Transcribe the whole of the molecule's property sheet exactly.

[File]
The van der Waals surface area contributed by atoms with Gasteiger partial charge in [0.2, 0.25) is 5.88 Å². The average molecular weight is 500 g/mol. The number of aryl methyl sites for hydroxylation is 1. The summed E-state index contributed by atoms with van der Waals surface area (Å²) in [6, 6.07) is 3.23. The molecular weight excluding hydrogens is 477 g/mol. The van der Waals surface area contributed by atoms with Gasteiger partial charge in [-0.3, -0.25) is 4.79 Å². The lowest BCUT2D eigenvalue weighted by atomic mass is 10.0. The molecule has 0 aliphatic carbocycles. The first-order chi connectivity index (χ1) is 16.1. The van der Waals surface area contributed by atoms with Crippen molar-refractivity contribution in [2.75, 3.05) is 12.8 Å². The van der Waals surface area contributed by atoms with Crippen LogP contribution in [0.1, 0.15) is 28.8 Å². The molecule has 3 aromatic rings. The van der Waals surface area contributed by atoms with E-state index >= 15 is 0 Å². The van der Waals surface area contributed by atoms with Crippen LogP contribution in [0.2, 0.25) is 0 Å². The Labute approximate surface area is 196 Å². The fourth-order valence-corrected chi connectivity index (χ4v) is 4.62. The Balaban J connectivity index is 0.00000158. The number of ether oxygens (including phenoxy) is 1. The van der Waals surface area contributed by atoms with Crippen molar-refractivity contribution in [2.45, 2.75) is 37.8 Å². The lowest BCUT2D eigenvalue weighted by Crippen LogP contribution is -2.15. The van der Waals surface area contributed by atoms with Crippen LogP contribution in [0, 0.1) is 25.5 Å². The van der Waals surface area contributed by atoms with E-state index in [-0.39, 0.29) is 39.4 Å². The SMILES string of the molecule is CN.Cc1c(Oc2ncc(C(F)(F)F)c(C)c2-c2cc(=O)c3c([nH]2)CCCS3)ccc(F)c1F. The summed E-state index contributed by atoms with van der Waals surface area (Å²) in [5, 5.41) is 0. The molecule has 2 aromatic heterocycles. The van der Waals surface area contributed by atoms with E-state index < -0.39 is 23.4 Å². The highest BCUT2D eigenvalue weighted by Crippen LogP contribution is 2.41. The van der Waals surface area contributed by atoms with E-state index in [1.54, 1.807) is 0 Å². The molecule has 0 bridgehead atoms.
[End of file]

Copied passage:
The van der Waals surface area contributed by atoms with Gasteiger partial charge in [0.2, 0.25) is 5.88 Å². The average molecular weight is 500 g/mol. The number of aryl methyl sites for hydroxylation is 1. The summed E-state index contributed by atoms with van der Waals surface area (Å²) in [6, 6.07) is 3.23. The molecular weight excluding hydrogens is 477 g/mol. The van der Waals surface area contributed by atoms with Gasteiger partial charge in [-0.3, -0.25) is 4.79 Å². The lowest BCUT2D eigenvalue weighted by atomic mass is 10.0. The molecule has 0 aliphatic carbocycles. The first-order chi connectivity index (χ1) is 16.1. The van der Waals surface area contributed by atoms with Crippen molar-refractivity contribution in [2.75, 3.05) is 12.8 Å². The van der Waals surface area contributed by atoms with Crippen LogP contribution in [0.1, 0.15) is 28.8 Å². The molecule has 3 aromatic rings. The van der Waals surface area contributed by atoms with E-state index >= 15 is 0 Å². The van der Waals surface area contributed by atoms with Crippen LogP contribution in [0.2, 0.25) is 0 Å². The Labute approximate surface area is 196 Å². The fourth-order valence-corrected chi connectivity index (χ4v) is 4.62. The Balaban J connectivity index is 0.00000158. The number of ether oxygens (including phenoxy) is 1. The van der Waals surface area contributed by atoms with Crippen molar-refractivity contribution in [2.45, 2.75) is 37.8 Å². The lowest BCUT2D eigenvalue weighted by Crippen LogP contribution is -2.15. The van der Waals surface area contributed by atoms with Crippen LogP contribution in [0, 0.1) is 25.5 Å². The van der Waals surface area contributed by atoms with E-state index in [-0.39, 0.29) is 39.4 Å². The SMILES string of the molecule is CN.Cc1c(Oc2ncc(C(F)(F)F)c(C)c2-c2cc(=O)c3c([nH]2)CCCS3)ccc(F)c1F. The summed E-state index contributed by atoms with van der Waals surface area (Å²) in [5, 5.41) is 0. The molecule has 2 aromatic heterocycles. The van der Waals surface area contributed by atoms with E-state index < -0.39 is 23.4 Å². The highest BCUT2D eigenvalue weighted by Crippen LogP contribution is 2.41. The van der Waals surface area contributed by atoms with E-state index in [1.54, 1.807) is 0 Å². The molecule has 0 bridgehead atoms.